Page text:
Thankfully, Dr. Neal has already done a lot of the legwork for us. His holistic — or whole-person — structure for understanding and approaching long-term health is called the Wellness Pyramid, and it makes this complicated endeavor stupid simple. 

(Note we said stupid simple, not stupid easy. There’s a difference.)

The Wellness Pyramid for Holistic Mental Health Care

So let’s dive into the mundane — the places in our lives where we have agency to make change for the better. While decidedly not easy, these simple adjustments can, over time, transform your brain into a safe place to be. 

As Dr. Dresdale, clinical psychologist and expert on the biological bases of psychological behavior, so sagely shared with Dr. Neal in this podcast episode: If you change the body, the mind will follow. 

Learn More: The Wellness Pyramid: Your Roadmap to Holistic Health

1. Understanding Diet’s Role in Mental Health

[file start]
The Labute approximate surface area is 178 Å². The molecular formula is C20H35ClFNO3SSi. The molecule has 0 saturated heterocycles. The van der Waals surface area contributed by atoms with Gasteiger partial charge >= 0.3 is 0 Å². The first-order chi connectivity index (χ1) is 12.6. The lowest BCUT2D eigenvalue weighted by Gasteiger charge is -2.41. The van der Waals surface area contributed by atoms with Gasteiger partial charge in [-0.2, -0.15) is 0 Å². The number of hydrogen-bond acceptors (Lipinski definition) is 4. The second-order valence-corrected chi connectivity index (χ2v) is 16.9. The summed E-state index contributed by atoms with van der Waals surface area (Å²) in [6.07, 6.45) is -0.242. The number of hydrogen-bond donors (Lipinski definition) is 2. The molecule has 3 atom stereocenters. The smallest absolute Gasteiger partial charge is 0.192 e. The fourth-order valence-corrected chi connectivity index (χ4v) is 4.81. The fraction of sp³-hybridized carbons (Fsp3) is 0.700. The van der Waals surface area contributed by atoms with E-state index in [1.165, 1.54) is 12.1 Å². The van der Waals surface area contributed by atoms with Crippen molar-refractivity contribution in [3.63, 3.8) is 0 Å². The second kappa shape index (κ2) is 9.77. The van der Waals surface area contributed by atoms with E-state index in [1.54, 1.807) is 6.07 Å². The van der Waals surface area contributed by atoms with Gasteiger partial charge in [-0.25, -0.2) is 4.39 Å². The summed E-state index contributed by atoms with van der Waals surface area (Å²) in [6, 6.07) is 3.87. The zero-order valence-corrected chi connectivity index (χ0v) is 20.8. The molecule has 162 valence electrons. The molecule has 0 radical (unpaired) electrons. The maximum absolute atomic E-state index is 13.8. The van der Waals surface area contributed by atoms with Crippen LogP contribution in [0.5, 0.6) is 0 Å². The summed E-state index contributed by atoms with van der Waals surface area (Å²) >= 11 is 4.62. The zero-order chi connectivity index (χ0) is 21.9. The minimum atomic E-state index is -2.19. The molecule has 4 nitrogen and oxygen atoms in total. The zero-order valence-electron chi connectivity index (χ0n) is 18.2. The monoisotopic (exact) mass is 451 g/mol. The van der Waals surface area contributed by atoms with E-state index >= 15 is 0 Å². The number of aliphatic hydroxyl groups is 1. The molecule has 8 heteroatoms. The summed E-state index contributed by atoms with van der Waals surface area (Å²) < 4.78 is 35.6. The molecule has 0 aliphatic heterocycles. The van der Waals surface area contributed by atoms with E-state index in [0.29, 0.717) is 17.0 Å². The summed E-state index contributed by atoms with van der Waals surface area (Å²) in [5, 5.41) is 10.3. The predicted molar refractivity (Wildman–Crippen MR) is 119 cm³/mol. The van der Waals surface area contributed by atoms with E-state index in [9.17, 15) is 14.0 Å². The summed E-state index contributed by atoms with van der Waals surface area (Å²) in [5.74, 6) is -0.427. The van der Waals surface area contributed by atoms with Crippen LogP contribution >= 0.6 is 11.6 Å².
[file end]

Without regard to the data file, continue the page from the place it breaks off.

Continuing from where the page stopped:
We’re starting with diet, a big hulking mass of a topic, but don’t worry. We’re not going to call all your favorite foods bad, or tell you that your only option is to go full paleo. 

And we’re not going to demonize fruit sugars or dive into the intricacies of FODMAP sensitives either. Instead, we’re just going to look at nutritional deficiencies and how they can affect mental health. 

Malnourishment might seem like a rare thing in America, but it’s way, way, wayyyyyyyyy more common than most people know. The term malnourishment refers to deficiencies or imbalances in an individual’s intake of nutrients, and it can happen to even those of us who eat regularly and relatively well. 

The numbers we see coming from national surveys, like this one by a facet of the CDC, are sobering: 

  • 95% of Americans are deficient in vitamin D
  • 84% of Americans are deficient in vitamin E